There’s an interesting review of Adam Rapp’s new play in the current (May 31) “The New Yorker.” But I’m only writing about some information about AR in the piece, and not about the play. AR taught at Vermont (He’d written “The Buffalo Tree” and was a well-reviewed YA author) for one semester a decade or so ago. He was and is a smart guy, young and talented.
Locked in the Principal’s Office
“The New Yorker” piece talks about his going to a town in Pennsylvania where “The Buffalo Tree” had been locked away in the principal’s office; he thought he’d maybe change some minds during a censorship debate but came away wondering “whether his novel was in fact appropriate” for young readers.
I’m sympathetic with that. “Stoner & Spaz” is often on a banned books list and I’ve talked to parents — some reasonable, some so hysterical they expect to hear my cloven hooves on the library floor as the smell of brimstone permeates the room.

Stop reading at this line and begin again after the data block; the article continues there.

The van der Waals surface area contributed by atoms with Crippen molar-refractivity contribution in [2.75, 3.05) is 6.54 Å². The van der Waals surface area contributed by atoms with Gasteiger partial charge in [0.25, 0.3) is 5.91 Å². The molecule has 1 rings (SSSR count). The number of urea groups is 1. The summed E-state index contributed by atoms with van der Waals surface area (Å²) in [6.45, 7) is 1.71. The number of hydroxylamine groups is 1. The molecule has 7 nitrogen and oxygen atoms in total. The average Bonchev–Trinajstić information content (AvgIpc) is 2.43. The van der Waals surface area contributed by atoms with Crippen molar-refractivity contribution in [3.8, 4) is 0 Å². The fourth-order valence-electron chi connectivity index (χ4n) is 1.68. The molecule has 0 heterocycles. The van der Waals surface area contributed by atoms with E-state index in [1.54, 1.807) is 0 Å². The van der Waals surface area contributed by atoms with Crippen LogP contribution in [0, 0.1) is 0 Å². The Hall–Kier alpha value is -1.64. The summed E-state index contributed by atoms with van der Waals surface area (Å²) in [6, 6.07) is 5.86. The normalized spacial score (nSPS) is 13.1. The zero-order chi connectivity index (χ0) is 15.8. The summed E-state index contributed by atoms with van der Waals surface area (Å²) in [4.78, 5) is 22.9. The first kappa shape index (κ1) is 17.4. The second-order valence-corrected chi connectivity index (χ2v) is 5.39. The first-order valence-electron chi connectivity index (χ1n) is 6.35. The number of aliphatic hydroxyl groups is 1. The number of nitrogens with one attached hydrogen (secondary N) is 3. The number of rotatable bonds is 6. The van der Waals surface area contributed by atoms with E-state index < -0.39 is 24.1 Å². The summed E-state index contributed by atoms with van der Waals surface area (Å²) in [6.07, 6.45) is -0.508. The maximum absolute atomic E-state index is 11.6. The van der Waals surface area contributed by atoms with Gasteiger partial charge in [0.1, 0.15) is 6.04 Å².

Sometimes waving a P.E.N. award around and showing them glowing reviews calms people down, but other times I do that and talk calmly about Colleen’s astonishing influence on Ben and they listen and nod and say, “Okay but does she have to use the F-word so much? I hate for my kid to read that. And why do they have to have sex. They’re kids!”
Then we have a conversation like this: would one F-word be okay but are eight of them too much? How about four? And, I say, their sexual encounters are for Ben more about self-esteem than lust. They say, “Okay but do you have to write about how they take off their clothes? Can’t they just get it over with?”
Then, like poets everywhere, a weariness comes over me and I long to lie down by a brook and dream.
So there's a new Lane Smith picture book (pub. date 8/10) that's going to turn censors crimson! It's called IT'S A BOOK. Three characters–a mouse, a donkey (though, as you'll soon see, he goes by a different name), and a monkey. The monkey's reading a book, and the donkey keeps asking him inane questions, e.g "How do you scroll down? Do you blog with it? Can it text?" etc. Monkey repeats, no, it's a book. I'm sure many parents won't be as delighted as I am when their youngsters (inevitably) run around shouting the book's last line (spoken by the mouse): "It's a book, jackass."